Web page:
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Karuta (かるた) is the general name for Japanese playing cards, derived from the Portuguese word for playing cards, carta.

A pile of Japanese wooden sandles in the entrance-way to a house.A pile of Japanese wooden sandles in the entrance-way to a house.

新年骨牌会, a New Year playing-card gathering
Unknown author (1908)

🅮: 2002.2083

After being introduced by Portuguese sailors and merchants in the late 16th century,a playing cards in Japan underwent a long period of “speciation” due to the isolationist sakoku (鎖国, ‘closed country’) policy of the Tokugawa shōgunate which severely limited contact with the outside world for over 200 years.

Cut off from their original source, these playing cards were developed in new and surprising ways. Decks were increased in complexity by adding more ranks or additional suits. Later on, new variants were introduced to circumvent anti-gambling laws, to obscure the true nature of the cards as gambling implements, or to simplify existing decks by removing suits or ranks.

There are two main families of cards, and a third probably derived from both of these:

  1. Cards derived from Portuguese patterns, with suits and ranks. In order of appearance these are:
    • Tenshō Karuta ( 天正カルタ, ‘Tenshō cards’), closely followed by:
      • Unsun Karuta (うんすんかるた , ‘Un-Sun cards’)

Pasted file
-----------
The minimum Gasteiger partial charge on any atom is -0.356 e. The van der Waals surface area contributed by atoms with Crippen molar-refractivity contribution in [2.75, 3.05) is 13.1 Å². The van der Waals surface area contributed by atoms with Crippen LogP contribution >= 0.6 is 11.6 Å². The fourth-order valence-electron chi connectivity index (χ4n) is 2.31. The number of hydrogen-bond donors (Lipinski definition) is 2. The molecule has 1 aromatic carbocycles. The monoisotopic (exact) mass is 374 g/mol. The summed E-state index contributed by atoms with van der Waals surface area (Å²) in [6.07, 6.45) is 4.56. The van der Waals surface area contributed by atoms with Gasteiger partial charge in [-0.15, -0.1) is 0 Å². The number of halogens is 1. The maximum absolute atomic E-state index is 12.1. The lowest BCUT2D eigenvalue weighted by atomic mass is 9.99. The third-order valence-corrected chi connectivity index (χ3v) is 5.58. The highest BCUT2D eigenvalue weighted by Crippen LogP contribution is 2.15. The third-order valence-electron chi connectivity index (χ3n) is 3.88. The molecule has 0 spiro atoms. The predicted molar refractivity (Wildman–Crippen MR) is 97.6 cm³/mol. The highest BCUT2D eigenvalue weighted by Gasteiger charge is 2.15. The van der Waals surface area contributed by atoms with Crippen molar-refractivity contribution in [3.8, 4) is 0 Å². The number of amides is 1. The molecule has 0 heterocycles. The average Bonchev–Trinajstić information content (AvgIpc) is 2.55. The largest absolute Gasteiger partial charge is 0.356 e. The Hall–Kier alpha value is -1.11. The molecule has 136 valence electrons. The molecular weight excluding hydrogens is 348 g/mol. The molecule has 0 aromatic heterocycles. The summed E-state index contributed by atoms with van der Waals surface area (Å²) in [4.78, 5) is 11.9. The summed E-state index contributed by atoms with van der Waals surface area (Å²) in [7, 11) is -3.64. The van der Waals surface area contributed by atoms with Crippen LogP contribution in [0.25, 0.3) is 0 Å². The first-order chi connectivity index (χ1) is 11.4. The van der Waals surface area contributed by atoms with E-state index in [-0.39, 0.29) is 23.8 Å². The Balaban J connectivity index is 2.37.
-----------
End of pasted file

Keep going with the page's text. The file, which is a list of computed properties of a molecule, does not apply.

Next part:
• Sunkun Karuta (すんくんかるた , ‘Sun-Kun cards’)
    • Mekuri Karuta (捲りかるた , ‘turning cards’) were an alteration of the Tenshō pattern cards, possibly created to evade bans on those cards. The structure of the deck remains the same, but there are many different regional artwork patterns.
      • Shimafuda (島札) are a still-surviving descendent of mekuri cards, originating from Okinawa.
    • Kabu Karuta (株かる た) were a further simplification of mekuri cards, eliminating all suits except for one, which is replicated four times. Like mekuri cards, there are many regional varieties.
      • Kabufuda (株札) is the only type still in mass production.
  2. Cards used for simpler matching games, not organized into suits or ranks:
    • Uta-garuta (歌かるた, ‘poetry cards’), of which there are many sub-types, including:
      • Hyakunin Isshu (百人一首)
      • Genji Karuta (源氏かるた)
    • Iroha-garuta (いろはかるた, ‘alphabet cards’)
  3. Hanafuda (花札, ‘flower cards’) are derived from a combination of both the Portuguese and the matching-type cards.

References

  1. and (). The Dragons of Portugal. Sandford: Surrey, England, UK.